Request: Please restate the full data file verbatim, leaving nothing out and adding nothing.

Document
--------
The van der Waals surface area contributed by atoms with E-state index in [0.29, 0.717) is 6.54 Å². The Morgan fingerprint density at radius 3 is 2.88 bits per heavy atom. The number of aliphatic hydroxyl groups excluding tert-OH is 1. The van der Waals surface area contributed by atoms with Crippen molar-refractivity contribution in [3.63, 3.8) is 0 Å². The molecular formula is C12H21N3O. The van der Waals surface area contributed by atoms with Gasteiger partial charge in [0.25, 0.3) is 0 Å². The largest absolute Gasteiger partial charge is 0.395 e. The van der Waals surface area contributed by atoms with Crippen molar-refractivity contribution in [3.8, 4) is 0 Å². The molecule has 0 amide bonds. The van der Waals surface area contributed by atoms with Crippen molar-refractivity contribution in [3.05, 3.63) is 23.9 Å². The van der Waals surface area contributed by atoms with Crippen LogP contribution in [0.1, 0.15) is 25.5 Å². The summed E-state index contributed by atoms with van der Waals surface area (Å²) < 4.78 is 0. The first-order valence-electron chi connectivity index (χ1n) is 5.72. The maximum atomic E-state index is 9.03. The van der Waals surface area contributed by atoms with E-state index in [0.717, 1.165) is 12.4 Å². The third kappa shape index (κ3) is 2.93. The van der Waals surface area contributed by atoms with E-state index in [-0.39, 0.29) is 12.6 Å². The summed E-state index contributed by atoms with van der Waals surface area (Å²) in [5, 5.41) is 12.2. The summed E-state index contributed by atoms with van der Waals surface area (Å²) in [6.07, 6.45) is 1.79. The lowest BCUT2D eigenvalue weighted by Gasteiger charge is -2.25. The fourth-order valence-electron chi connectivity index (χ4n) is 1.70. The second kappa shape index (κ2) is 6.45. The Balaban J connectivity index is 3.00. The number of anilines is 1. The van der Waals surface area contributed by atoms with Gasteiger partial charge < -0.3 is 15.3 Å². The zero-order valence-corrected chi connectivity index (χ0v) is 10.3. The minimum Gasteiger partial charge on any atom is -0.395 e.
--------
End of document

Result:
The van der Waals surface area contributed by atoms with E-state index in [0.29, 0.717) is 6.54 Å². The Morgan fingerprint density at radius 3 is 2.88 bits per heavy atom. The number of aliphatic hydroxyl groups excluding tert-OH is 1. The van der Waals surface area contributed by atoms with Crippen molar-refractivity contribution in [3.63, 3.8) is 0 Å². The molecular formula is C12H21N3O. The van der Waals surface area contributed by atoms with Gasteiger partial charge in [0.25, 0.3) is 0 Å². The largest absolute Gasteiger partial charge is 0.395 e. The van der Waals surface area contributed by atoms with Crippen molar-refractivity contribution in [3.8, 4) is 0 Å². The molecule has 0 amide bonds. The van der Waals surface area contributed by atoms with Crippen molar-refractivity contribution in [3.05, 3.63) is 23.9 Å². The van der Waals surface area contributed by atoms with Crippen LogP contribution in [0.1, 0.15) is 25.5 Å². The summed E-state index contributed by atoms with van der Waals surface area (Å²) < 4.78 is 0. The first-order valence-electron chi connectivity index (χ1n) is 5.72. The maximum atomic E-state index is 9.03. The van der Waals surface area contributed by atoms with E-state index in [0.717, 1.165) is 12.4 Å². The third kappa shape index (κ3) is 2.93. The van der Waals surface area contributed by atoms with E-state index in [-0.39, 0.29) is 12.6 Å². The summed E-state index contributed by atoms with van der Waals surface area (Å²) in [5, 5.41) is 12.2. The summed E-state index contributed by atoms with van der Waals surface area (Å²) in [6.07, 6.45) is 1.79. The lowest BCUT2D eigenvalue weighted by Gasteiger charge is -2.25. The fourth-order valence-electron chi connectivity index (χ4n) is 1.70. The second kappa shape index (κ2) is 6.45. The Balaban J connectivity index is 3.00. The number of anilines is 1. The van der Waals surface area contributed by atoms with Gasteiger partial charge < -0.3 is 15.3 Å². The zero-order valence-corrected chi connectivity index (χ0v) is 10.3. The minimum Gasteiger partial charge on any atom is -0.395 e.